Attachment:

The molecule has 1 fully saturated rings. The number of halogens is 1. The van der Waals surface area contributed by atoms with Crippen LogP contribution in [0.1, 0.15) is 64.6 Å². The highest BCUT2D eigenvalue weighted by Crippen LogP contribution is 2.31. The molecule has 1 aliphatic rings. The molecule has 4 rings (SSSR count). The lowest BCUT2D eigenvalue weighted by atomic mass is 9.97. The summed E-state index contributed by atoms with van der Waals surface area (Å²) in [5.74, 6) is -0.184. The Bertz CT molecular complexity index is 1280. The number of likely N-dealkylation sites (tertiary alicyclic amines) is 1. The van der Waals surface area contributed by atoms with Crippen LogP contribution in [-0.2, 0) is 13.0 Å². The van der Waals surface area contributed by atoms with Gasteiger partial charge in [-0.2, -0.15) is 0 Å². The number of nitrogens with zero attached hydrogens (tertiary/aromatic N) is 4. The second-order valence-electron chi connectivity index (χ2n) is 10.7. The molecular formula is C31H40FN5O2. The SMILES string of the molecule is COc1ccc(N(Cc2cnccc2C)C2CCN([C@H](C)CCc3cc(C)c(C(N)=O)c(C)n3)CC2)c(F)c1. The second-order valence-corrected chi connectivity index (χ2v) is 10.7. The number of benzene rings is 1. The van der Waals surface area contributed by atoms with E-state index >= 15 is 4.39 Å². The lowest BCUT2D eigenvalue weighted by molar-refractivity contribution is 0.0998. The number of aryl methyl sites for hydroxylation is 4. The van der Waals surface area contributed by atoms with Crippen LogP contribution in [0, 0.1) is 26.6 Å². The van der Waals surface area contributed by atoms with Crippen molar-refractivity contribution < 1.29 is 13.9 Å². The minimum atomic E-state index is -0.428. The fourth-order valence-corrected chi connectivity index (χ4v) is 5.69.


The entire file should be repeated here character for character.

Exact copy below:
The molecule has 1 fully saturated rings. The number of halogens is 1. The van der Waals surface area contributed by atoms with Crippen LogP contribution in [0.1, 0.15) is 64.6 Å². The highest BCUT2D eigenvalue weighted by Crippen LogP contribution is 2.31. The molecule has 1 aliphatic rings. The molecule has 4 rings (SSSR count). The lowest BCUT2D eigenvalue weighted by atomic mass is 9.97. The summed E-state index contributed by atoms with van der Waals surface area (Å²) in [5.74, 6) is -0.184. The Bertz CT molecular complexity index is 1280. The number of likely N-dealkylation sites (tertiary alicyclic amines) is 1. The van der Waals surface area contributed by atoms with Crippen LogP contribution in [-0.2, 0) is 13.0 Å². The van der Waals surface area contributed by atoms with Gasteiger partial charge in [-0.2, -0.15) is 0 Å². The number of nitrogens with zero attached hydrogens (tertiary/aromatic N) is 4. The second-order valence-electron chi connectivity index (χ2n) is 10.7. The molecular formula is C31H40FN5O2. The SMILES string of the molecule is COc1ccc(N(Cc2cnccc2C)C2CCN([C@H](C)CCc3cc(C)c(C(N)=O)c(C)n3)CC2)c(F)c1. The second-order valence-corrected chi connectivity index (χ2v) is 10.7. The number of benzene rings is 1. The van der Waals surface area contributed by atoms with E-state index >= 15 is 4.39 Å². The lowest BCUT2D eigenvalue weighted by molar-refractivity contribution is 0.0998. The number of aryl methyl sites for hydroxylation is 4. The van der Waals surface area contributed by atoms with Crippen LogP contribution in [0, 0.1) is 26.6 Å². The van der Waals surface area contributed by atoms with Crippen molar-refractivity contribution < 1.29 is 13.9 Å². The minimum atomic E-state index is -0.428. The fourth-order valence-corrected chi connectivity index (χ4v) is 5.69.